PRO Act Is Bad For Workers

APF recently joined a coalition of think tanks and worker support groups, led by Americans for Prosperity, in sending the following letter to members of Congress, opposing the PRO Act.

Click here to view the PDF with all signers in a new tab.

Dear Members of Congress,

We write in strong opposition to the PRO Act and every provision within this bill that may be considered in separate legislation or through regulatory actions. While supporters argue these policies will expand worker rights, the PRO Act instead would drastically undermine the rights and interests of workers, employers, and the public.

Instead of fostering an environment of cooperative relationships between employers, workers, and labor unions, the PRO Act deprives workers of fundamental rights, eliminates employment opportunities for those seeking financial independence, imposes tens of billions of dollars of additional costs on small businesses, and will do irreparable harm to our economic recovery at a time we can least afford it.

Among other provisions, the PRO Act would:

  • Invalidate Right to Work laws enacted in 27 states, which give private sector employees freedom to choose whether or not to pay fees to unions out of their hard-earned paychecks. All public employees in America enjoy this constitutional right, as affirmed in the Janus v. AFSCME Supreme Court decision, and these rights should be expanded to all workers.
  • Restrict the ability of millions of people to work as independent contractors by instituting a California-style “ABC” test that subjects reclassified workers to unionization and places costly, unpredictable penalties on businesses utilizing contractors. The vast majority of independent contractors prefer their existing, flexible  arrangement to the rigidity of traditional employment, yet the PRO Act reduces workers’ ability to control their own schedules and work when and how they see fit – and potentially levies costly fines on small businesses for misinterpreting the ABC test’s vague and confusing legal standard.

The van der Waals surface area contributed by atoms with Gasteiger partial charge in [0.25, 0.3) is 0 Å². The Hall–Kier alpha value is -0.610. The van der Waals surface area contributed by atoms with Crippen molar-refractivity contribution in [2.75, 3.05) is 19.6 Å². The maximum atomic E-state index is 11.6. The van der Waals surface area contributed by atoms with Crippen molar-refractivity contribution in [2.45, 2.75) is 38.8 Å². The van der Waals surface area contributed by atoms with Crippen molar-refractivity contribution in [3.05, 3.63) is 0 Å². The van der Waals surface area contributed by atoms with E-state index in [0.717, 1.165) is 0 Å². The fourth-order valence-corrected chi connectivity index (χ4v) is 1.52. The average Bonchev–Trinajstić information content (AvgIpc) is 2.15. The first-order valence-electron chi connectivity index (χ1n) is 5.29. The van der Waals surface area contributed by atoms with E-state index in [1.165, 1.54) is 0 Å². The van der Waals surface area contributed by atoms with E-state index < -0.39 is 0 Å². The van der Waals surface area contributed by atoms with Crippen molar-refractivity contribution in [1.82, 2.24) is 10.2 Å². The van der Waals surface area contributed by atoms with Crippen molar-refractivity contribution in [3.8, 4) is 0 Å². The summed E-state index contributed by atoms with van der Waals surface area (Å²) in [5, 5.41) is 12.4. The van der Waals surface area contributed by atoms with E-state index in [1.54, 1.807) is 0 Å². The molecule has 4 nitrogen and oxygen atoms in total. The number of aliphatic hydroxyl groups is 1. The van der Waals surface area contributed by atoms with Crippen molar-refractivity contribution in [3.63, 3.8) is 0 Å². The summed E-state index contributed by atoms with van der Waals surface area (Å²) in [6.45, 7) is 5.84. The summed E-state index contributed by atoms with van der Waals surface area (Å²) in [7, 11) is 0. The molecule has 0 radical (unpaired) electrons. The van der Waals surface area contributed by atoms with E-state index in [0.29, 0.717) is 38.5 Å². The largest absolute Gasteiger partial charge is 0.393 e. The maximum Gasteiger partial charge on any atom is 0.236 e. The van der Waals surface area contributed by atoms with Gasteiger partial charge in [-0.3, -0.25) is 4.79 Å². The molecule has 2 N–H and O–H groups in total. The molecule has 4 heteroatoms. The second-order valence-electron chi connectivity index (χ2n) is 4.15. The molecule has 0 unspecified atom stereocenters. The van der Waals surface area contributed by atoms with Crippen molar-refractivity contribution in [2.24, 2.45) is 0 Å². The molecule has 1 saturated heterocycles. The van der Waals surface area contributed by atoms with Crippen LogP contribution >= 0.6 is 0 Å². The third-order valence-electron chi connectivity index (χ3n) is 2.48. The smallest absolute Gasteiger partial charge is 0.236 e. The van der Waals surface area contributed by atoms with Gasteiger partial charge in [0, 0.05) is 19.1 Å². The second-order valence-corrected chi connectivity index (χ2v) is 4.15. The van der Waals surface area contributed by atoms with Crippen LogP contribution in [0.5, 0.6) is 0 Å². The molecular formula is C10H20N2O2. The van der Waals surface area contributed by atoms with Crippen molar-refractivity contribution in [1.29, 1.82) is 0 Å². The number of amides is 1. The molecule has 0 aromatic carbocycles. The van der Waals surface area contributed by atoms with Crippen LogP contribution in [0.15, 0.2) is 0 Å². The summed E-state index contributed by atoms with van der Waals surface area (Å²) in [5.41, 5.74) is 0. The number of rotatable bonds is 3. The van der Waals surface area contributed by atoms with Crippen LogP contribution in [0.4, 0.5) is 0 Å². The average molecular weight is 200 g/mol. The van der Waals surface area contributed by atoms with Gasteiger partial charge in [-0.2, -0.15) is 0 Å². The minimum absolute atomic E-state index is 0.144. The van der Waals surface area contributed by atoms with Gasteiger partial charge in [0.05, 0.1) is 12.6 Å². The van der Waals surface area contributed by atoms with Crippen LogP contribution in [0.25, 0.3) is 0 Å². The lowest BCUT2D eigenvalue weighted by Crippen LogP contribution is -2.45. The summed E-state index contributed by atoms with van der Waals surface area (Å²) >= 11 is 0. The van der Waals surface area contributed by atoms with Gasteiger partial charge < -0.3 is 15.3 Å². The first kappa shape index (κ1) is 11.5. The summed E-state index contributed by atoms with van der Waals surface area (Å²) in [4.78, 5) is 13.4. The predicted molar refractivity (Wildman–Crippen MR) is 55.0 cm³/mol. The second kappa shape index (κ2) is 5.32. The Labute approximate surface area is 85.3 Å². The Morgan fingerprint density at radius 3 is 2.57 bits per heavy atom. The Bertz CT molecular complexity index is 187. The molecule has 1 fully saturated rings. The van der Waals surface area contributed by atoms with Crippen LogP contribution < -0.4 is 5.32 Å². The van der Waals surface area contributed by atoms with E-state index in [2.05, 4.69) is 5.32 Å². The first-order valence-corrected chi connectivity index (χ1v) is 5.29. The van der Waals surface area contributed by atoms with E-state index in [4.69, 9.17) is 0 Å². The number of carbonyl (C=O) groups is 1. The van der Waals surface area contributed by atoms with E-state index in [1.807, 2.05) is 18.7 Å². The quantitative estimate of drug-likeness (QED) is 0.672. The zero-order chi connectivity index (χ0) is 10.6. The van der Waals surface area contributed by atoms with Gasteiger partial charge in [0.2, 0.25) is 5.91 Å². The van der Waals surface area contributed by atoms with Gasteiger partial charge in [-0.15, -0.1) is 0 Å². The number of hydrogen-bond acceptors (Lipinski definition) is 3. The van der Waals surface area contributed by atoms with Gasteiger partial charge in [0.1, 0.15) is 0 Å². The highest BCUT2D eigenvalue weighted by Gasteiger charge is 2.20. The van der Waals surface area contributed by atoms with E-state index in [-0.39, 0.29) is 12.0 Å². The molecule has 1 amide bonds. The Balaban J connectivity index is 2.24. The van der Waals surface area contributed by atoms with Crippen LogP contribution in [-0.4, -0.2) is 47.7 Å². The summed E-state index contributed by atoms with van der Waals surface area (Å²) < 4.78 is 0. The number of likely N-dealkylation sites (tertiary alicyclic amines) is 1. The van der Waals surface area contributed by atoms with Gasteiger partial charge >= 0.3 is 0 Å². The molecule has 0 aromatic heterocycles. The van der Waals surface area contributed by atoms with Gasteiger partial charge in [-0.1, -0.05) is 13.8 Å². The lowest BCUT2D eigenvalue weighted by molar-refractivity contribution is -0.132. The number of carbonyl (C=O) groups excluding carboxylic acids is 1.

• Infringe on individual privacy by requiring employers to provide extensive employee contact information to unions, including workers’ home addresses, personal phone numbers, and more. Union officials use this information to confront workers anywhere and everywhere, often in an intimidating manner, in the workplace and even at home.
  • Remove secret ballot protections, ending the right to a private vote under certain circumstances on whether workers wish to be represented by a union. Instead, workers would be forced to declare their vote publicly and would be subject to further harassment and intimidation from union organizers.
  • Repeal the ban on secondary boycotts, massively expanding the ability of unions to subject neutral third parties to harassment and economic injury during organizing drives. Unions could picket, boycott, and more against any consumer, vendor, supplier, business partner, or other entity that merely does business with a company a union is attempting to organize.
  • Enact a vague and confusing joint-employer standard that eliminates franchising and contractor-subcontractor arrangements as we know them, and even undermines relationships between businesses and vendors, all of which currently create important and accessible opportunities for entrepreneurship.
  • Slant organizing efforts heavily in favor of unions at the expense of employee and employer rights by limiting legal communication between employers and their staff; drastically shortening election timeframes to stifle discussion; limiting the ability of employers to challenge concerning union practices; and potentially awarding unions organizing victories by requiring the NLRB to dismiss legitimate election issues raised by employers.
  • Force labor negotiations to be settled through binding arbitration, which can lead to mandatory contracts which employers lack resources to meet and which can conflict with the interests of individual employees. Employees would not even be able to vote on the terms of these agreements that define their employment terms.
  • Eliminate attorney-client privilege for a wide array of communication between employers and legal professionals that businesses rely on to be educated about representative elections. The PRO Act damages not only the ability of employers to be properly informed but also the ability of employers to communicate with and inform their own employees about workplace matters.

Instead of supporting the PRO Act and measures that undermine worker choice, we call on lawmakers to instead prioritize defending and expanding choice and flexibility for workers so that they are best able to address the challenges of the pandemic and maximize opportunity in the 21st century.



Americans for Prosperity

Alaska Policy Forum

and over 30 other groups